Japan’s biggest slum is visible just blocks from bustling restaurants and shops in Osaka, the country’s second-largest city, but it cannot be found on official maps.
Nor did it appear in the recent Osaka Asian Film Festival, after the director of a new movie that is set in the area pulled it, accusing city organizers of censorship.
Osaka officials asked Shingo Ota to remove scenes and lingo that identify the slum, on the grounds that it was insensitive to residents.
“To me, what they were asking was a cover-up attempt to make this place nonexistent,” he said in a recent interview.
This place is Kamagasaki, home to day laborers, the jobless and homeless, where one in three are on welfare. About 25,000 people live in this compact area, mostly single men who stay in free shelters or dozens of cheap dorms that charge as little as ￥800 (US$8) a night.
The day starts early at the center for welfare and employment, where hundreds of people line up for manual labor work, mostly with subcontractors of Japan’s construction giants. Those not picked stroll the back streets aimlessly, line up for free meals or resort to cheap alcohol. In the evening, the homeless line up at the center to get tickets for the shelters.
“I’m jobless, for months,” said one 52-year-old resident who came to Kamagasaki after losing his home in the 1995 Kobe earthquake. He gambled away his monthly welfare money of ￥70,000.
“Now I’m doomed,” he said.
Ota’s movie, Fragile, tells the story of a TV assistant director who takes off from his job one day after conflicts with his girlfriend and his colleague. He heads to Kamagasaki to make a film about a teenage boy and whether success and wealth are necessary for happiness. However, he quickly falls into trouble, and his plan unravels.
The full-length feature shows recognizable landmarks of the slum, such as a park known for both squatters and illegal dumping of garbage, and the center where men line up for jobs. It also shows the protagonist receiving an amphetamine injection from a drug dealer operating in the slum. Ota says Osaka officials wanted those scenes and others deleted, as well as the slang words doya (cheap accommodations) and shabu (stimulants).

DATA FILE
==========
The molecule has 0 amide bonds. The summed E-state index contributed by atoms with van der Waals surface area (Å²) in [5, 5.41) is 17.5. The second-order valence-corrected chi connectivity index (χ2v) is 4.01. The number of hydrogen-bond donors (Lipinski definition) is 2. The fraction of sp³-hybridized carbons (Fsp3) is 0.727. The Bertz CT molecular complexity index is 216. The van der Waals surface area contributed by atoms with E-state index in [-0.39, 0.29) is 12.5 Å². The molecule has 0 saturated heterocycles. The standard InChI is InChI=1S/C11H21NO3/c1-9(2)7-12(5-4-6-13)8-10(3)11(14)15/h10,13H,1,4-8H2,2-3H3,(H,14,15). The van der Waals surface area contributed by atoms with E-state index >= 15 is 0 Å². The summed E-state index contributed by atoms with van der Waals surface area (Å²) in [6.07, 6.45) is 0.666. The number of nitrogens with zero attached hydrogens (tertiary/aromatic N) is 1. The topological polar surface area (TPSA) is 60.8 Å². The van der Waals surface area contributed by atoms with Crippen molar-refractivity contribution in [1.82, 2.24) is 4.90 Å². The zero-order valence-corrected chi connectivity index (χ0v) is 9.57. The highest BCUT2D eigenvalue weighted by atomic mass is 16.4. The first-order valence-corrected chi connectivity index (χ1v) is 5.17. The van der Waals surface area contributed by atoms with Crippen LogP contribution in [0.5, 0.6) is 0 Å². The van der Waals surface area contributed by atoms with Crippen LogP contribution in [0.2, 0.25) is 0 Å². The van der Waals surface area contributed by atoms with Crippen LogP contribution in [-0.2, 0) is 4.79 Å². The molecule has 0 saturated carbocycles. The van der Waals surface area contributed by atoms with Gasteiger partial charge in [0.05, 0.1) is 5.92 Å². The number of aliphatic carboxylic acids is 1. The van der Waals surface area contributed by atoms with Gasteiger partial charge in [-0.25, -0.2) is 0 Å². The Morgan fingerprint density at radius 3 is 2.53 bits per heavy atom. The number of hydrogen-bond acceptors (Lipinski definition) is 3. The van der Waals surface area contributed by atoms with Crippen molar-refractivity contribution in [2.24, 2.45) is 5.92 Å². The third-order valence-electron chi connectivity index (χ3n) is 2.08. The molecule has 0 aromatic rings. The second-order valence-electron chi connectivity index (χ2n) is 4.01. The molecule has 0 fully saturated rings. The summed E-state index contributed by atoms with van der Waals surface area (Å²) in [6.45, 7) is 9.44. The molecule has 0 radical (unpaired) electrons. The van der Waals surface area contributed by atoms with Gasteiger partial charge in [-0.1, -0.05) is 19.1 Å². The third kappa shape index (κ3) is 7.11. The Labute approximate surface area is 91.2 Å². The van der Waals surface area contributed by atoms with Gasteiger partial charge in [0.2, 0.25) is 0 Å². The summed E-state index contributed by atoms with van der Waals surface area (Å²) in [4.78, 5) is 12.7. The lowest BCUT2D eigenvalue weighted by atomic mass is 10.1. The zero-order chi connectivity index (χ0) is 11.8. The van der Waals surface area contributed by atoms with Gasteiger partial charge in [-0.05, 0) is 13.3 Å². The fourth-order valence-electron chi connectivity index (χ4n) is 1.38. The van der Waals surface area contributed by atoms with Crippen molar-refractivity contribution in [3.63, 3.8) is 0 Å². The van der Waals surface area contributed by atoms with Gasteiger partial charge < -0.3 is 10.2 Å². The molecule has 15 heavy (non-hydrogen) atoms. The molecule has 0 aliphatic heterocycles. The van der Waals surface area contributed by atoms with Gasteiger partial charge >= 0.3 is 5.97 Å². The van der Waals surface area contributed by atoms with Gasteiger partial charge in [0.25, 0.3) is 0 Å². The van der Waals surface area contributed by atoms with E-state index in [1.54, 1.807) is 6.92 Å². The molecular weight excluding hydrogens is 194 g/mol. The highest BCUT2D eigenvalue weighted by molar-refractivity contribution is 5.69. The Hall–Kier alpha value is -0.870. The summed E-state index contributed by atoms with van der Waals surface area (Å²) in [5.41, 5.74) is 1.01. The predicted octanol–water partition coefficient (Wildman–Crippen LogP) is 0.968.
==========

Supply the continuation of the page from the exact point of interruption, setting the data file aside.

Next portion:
Osaka official Kazumitsu Oue said the film festival organizers wanted to protect the area and its people from exposure to prejudice.
“We felt that the film lacked consideration to the area and its people,” he said.
The city provided a ￥600,000 grant for the director on condition that it premieres at the Osaka film festival. Ota says he has offered to return the grant, but the city wanted him to keep it and not disclose details of the dispute to the media. The parties are examining the dispute, looking for a way to explain it to the public.
So far the film has been shown only at private screenings in Tokyo and Osaka. Ota, who directed two well-received documentaries previously, hopes to enter Fragile in the Cannes film festival competition.
During Japan’s economic boom in the 1960s and 1970s, Kamagasaki bustled with hundreds of thousands of young day laborers. However, the day-labor market shrank after Japan’s stock and real-estate bubble burst in 1990, and again during the more recent global financial crisis.
In recent years, there have been some improvements, thanks to job support, beautification and anti-crime plans, including one that aims to turn the neighborhood into a backpackers’ hangout like Bangkok’s Khaosan road.
Masanori Momiyama, 50, runs a tiny bar on the edge of the slum. He has seen its residents age since he moved here 16 years ago.
“They are the ones who helped to construct many buildings and roads in the 1960s. I think we should thank them,” he said.
He dismisses a common view that the area is dangerous and to be avoided.
“Even though people in this area are quite unique, we are all harmless, friendly people,” Momiyama said.